In a post citing liberally from a Matt Yglesias post naming me, Ezra takes on the argument that the health care bill, as currently conceived by President Lieberman, would be a bailout of the insurance industry.
There’s an argument on the left that the health-care bill represents a “bailout” to the insurance companies. Matt Yglesias puts this in the proper context:
I’ve seen Marcy Wheeler characterize the plan as an “industry bailout.” And, indeed, if I were a small government conservative one political tactic I would employ would be to start characterizing all initiatives involving government spending as a “bailout.” You could say that [the stimulus]’s provisions funding K-12 education are a “bailout for teacher’s unions.” You could call [cap and trade] a “bailout for windmill makers.” And you can call the health care bill an “insurance company bailout.” But the mechanism by which insurers can get extra money under reform is that … more people get health insurance at a price they can afford.
For the record, I’m not positive I’m the one who did say that, but I’m not opposed to the invocation of my name in that context. I do, however, find Matt’s insinuation that I’m making the same kind of cynical argument conservatives do disingenuous at best. Particularly coming from a guy who claims that requiring middle class families to pay almost 10% of their income in premiums alone–more than 3 times as much as some experts say is affordable–is “a price they can afford.”
Ezra, for his part, argues (again) that profit is not in and of itself a bad thing.
To put this a bit more sharply, if I could construct a system in which insurers spent 90 percent of every premium dollar on medical care, never discriminated against another sick applicant, began exerting real pressure for providers to bring down costs, vastly simplified their billing systems, made it easier to compare plans and access consumer ratings, and generally worked more like companies in a competitive market rather than companies in a non-functional market, I would take that deal. And if you told me that the price of that deal was that insurers would move from being the 86th most profitable industry to being the 53rd most profitable industry, I would still take that deal.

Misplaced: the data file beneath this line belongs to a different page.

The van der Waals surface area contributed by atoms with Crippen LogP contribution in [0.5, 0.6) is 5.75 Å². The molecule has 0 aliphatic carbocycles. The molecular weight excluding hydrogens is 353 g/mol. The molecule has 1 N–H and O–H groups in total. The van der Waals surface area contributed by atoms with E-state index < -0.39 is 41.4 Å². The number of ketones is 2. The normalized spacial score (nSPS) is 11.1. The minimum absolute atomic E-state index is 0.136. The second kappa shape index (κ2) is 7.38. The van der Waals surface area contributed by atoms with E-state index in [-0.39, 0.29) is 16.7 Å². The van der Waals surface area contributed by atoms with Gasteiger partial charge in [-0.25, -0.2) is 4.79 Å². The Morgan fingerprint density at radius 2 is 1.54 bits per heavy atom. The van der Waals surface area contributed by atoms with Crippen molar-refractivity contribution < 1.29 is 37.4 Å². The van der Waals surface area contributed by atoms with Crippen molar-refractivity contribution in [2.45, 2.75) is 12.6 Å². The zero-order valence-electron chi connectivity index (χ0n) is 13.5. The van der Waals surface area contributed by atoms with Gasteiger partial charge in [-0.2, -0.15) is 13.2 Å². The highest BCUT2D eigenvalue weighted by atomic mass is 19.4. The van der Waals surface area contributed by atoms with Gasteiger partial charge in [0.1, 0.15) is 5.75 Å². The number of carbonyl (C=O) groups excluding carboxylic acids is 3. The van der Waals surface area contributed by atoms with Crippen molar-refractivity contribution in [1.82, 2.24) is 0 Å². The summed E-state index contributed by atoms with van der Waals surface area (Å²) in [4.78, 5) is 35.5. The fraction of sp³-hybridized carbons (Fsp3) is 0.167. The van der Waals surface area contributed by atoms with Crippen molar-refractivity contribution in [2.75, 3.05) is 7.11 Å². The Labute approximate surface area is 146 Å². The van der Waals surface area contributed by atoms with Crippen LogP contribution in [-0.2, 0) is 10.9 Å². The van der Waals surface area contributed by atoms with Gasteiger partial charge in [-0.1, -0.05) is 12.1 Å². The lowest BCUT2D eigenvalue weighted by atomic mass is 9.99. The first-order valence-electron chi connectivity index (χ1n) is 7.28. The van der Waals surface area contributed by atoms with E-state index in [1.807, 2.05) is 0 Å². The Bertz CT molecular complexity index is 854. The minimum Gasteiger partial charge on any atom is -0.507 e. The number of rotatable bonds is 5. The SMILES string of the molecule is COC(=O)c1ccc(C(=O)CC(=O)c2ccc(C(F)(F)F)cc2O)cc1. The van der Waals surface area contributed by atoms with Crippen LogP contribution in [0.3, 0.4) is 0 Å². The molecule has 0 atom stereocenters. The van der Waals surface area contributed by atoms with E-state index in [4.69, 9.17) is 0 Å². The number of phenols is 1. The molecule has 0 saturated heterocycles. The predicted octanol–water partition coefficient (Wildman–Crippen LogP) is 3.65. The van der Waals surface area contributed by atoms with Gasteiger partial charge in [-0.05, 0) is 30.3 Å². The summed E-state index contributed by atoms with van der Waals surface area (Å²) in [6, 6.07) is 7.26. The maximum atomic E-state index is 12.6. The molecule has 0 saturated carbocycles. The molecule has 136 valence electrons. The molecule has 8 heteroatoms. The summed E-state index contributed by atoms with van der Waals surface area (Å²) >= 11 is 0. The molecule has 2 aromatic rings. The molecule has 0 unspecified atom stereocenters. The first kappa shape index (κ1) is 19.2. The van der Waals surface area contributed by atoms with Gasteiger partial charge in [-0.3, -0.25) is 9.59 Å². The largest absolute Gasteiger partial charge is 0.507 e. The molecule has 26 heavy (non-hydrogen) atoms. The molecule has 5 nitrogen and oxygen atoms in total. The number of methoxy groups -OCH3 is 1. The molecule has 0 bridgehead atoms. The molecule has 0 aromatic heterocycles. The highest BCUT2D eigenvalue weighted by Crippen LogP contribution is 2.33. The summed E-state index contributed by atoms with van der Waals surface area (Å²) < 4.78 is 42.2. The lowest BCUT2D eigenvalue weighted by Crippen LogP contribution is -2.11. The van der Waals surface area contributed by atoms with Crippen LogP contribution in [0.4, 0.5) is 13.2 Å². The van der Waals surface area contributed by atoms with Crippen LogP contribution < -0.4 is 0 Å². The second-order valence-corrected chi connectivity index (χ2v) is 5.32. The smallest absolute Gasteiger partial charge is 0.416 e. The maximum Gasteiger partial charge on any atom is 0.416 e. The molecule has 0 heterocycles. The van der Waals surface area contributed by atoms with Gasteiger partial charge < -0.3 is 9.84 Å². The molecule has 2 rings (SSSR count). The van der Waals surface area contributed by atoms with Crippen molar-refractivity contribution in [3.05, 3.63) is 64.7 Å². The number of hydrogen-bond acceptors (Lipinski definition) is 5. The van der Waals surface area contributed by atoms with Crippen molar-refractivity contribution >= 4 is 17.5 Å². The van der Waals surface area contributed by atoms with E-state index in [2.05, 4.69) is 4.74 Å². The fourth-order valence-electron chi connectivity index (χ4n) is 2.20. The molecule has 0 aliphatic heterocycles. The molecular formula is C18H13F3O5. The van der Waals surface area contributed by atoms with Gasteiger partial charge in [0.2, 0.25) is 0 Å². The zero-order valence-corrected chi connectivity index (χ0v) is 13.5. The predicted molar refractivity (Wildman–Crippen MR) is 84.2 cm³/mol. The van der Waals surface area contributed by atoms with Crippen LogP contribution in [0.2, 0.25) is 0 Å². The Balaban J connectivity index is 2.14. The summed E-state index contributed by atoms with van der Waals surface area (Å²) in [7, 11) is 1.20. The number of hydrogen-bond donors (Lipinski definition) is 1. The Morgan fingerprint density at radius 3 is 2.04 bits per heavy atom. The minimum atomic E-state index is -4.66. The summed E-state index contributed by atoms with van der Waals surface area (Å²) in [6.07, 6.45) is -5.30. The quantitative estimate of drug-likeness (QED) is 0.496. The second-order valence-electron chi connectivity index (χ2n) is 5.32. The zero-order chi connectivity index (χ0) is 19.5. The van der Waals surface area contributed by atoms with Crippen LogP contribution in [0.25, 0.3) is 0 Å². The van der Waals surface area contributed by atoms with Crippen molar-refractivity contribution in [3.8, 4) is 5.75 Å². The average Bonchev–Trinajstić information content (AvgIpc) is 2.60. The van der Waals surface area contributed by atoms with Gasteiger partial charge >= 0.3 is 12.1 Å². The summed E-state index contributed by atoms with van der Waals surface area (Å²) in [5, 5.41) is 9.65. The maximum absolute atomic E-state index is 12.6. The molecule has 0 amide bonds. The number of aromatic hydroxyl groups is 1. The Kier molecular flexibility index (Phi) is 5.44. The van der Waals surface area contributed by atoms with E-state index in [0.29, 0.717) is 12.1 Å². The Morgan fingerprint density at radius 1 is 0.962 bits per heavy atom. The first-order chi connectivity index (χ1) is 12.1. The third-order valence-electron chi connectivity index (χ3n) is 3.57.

Now, I’ve got a few nits. Ezra may not have seen the CBO directive that Jon Walker pointed to the other day, which suggests Harry Reid will be unable to insist on a 90% Medical Loss Ratio, the provision that would have forced insurers to spend 90% of premium dollars on care. And there are reasons to doubt that all the measures pressuring providers to bring down costs incent the right behaviors; while some are much-needed reforms, some may actually lead to more spending. But those nitpicks aside, Ezra rightly points out the aspects of this reform that a real improvements over what we’ve got now.
That said, Ezra’s further examples (and Yglesias’) just prove the point those of us opposed to the bill in current form have been making, because they show the importance of functioning markets.
The profit motive is not, in and of itself, a bad thing. The Apple computer I’m typing on, the Netflix movie I wish I were watching, the pork buns I wish i were eating — it all comes from profit. But Apple isn’t allowed to have slaves build its computers, Netflix can’t destroy the incentive to make films by pirating all of its DVDs, and Momofuku can’t let rats infest its kitchen because exterminators are expensive.
First, let me deal with Matt’s analogies. Some stimulus money goes to schools. That money is either appropriated at the state level through regular somewhat democratic appropriation processes (in which case it’s a bailout for states, and the teacher’s unions will be put in position of negotiating for fewer job cuts or wage decreases). Or it will be awarded to school construction contractors in localized markets that are both competitive and (because of transparency attached to the stimulus) very transparent.